Cheryl didn’t like the label “your man,” but decided to keep quiet about the comment.

When they got to the bedroom, the chief said, “We decided to keep everything blocked off until you got here. Normally, after the medical examiner gets done, we remove the bodies. But because of this guy’s involvement, I decided to wait till you got here. I wanted you to see everything as is. I hope you don’t mind.”

“Actually,” Cheryl said, “I’m glad you did. Pictures aren’t nearly as reliable as the real thing. This is the first current murder we’ve had a chance to look at with this guy, and we need to see everything. Maybe there’ll be something here that we weren’t able to find with the old cases.”

“Don’t hold your breath, Dr. Johnson,” the chief said. “We’ve been over this place from top to bottom and haven’t found one clue that we can hang our hats on. The guy’s a frigging ghost, if you ask me.”

“What about prints?” Captain Black asked. “Anything there?”

“Sure,” the chief replied. “Lots of them. But odds are that none of ’em belong to the perp. Detective Simeon,” he continued, “this I believe, is for you.” They walked over to the windowsill. On it was a box about twice the size of a shoebox. There was a message scripted on the box that read:

FOR DETECTIVE BENJAMIN SIMEON ONLY SANTA CRUZ P.D.

THE FOUR MOST IMPORTANT DAYS OF YOUR LIFE WILL NOW SAVE YOURS.

I’M WATCHING YOU!

MR. SMITH

At first glance, the message was written in what might have appeared to most as reddish brown ink. They were told it was blood, probably from one of the victims. The color had been changed from a bright red to the brownish black they saw now. When forensics finally got their chance, it was confirmed.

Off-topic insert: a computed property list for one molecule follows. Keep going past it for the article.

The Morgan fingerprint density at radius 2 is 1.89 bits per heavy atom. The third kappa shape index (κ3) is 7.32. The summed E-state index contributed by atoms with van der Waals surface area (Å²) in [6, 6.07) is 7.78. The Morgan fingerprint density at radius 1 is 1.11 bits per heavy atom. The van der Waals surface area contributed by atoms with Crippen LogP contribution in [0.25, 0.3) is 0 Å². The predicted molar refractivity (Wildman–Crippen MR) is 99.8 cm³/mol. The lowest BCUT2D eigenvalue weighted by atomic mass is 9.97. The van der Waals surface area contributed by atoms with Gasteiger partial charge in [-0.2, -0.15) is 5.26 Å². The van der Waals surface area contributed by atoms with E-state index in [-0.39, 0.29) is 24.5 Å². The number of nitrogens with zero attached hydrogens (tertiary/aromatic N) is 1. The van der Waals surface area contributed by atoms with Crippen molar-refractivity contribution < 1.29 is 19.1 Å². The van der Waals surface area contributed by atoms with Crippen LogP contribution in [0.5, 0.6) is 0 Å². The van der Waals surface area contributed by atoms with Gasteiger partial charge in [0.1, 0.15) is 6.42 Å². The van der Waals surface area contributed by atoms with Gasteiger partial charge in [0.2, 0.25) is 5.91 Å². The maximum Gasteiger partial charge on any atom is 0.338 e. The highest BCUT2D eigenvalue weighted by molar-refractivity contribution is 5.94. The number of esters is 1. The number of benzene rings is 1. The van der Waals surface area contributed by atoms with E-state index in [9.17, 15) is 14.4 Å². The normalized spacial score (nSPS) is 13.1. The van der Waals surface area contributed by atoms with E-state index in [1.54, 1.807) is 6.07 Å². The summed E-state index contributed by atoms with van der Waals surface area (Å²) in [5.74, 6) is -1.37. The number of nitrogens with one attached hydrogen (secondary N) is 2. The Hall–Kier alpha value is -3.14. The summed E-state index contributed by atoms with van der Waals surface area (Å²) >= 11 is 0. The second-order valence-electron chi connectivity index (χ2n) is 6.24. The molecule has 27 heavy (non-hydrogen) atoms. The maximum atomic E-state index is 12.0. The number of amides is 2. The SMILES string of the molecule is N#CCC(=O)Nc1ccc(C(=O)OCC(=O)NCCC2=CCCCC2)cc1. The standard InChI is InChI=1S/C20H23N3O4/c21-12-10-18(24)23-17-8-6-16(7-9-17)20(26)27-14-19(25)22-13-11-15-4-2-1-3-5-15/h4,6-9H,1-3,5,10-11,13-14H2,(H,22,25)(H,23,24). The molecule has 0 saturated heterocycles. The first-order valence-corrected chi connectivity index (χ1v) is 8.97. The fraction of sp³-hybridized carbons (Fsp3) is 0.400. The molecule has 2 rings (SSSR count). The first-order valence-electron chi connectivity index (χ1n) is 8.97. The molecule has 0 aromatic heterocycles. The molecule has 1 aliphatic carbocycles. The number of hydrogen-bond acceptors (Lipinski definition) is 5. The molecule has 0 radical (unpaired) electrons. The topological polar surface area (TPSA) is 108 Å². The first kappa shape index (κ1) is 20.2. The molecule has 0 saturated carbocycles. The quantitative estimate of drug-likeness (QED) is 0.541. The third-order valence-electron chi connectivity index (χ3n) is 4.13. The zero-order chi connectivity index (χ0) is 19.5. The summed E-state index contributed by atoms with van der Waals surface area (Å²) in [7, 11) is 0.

“More than likely written with one of the old fountain pens used to suck ink from an ink well or bottle back in the ’40s and ’50s,” said Captain Black, the only person in the room old enough to actually remember the existence of such items.

“What do you think it means?” Ben asked Cheryl.

“Actually,” she said, “with this guy it could mean anything. It could have something to do with a part of his later plans. It could mean that he’s nearby. It could mean that if you get too close to finding out who he really is, he has something planned for you where those dates will have meaning. Which one of those—or any of the several I haven’t thought about yet—could be the meaning. We’re just going to have to wait and see.”

“Has anybody checked this thing out for a bomb,” Captain Black asked.

Nobody really expected there to be one at this point. Mr. Smith seemed to have some sort of fetish for a more personal touch. Blades seemed to be his way of solving problems.

“We haven’t touched the thing,” the chief detective said. “Trust me, the governor has been all over my ass to do so. ‘We’re wasting precious moments overlooking a clue that could help find my daughter,’ he said to me. But, I’m not gonna be the one to screw up anything with this asshole. He wants you, and that is what he’s gonna get as far as I’m concerned.”

“This guy is really pissing me off,” Ben muttered under his breath, putting on latex gloves.

He opened the box.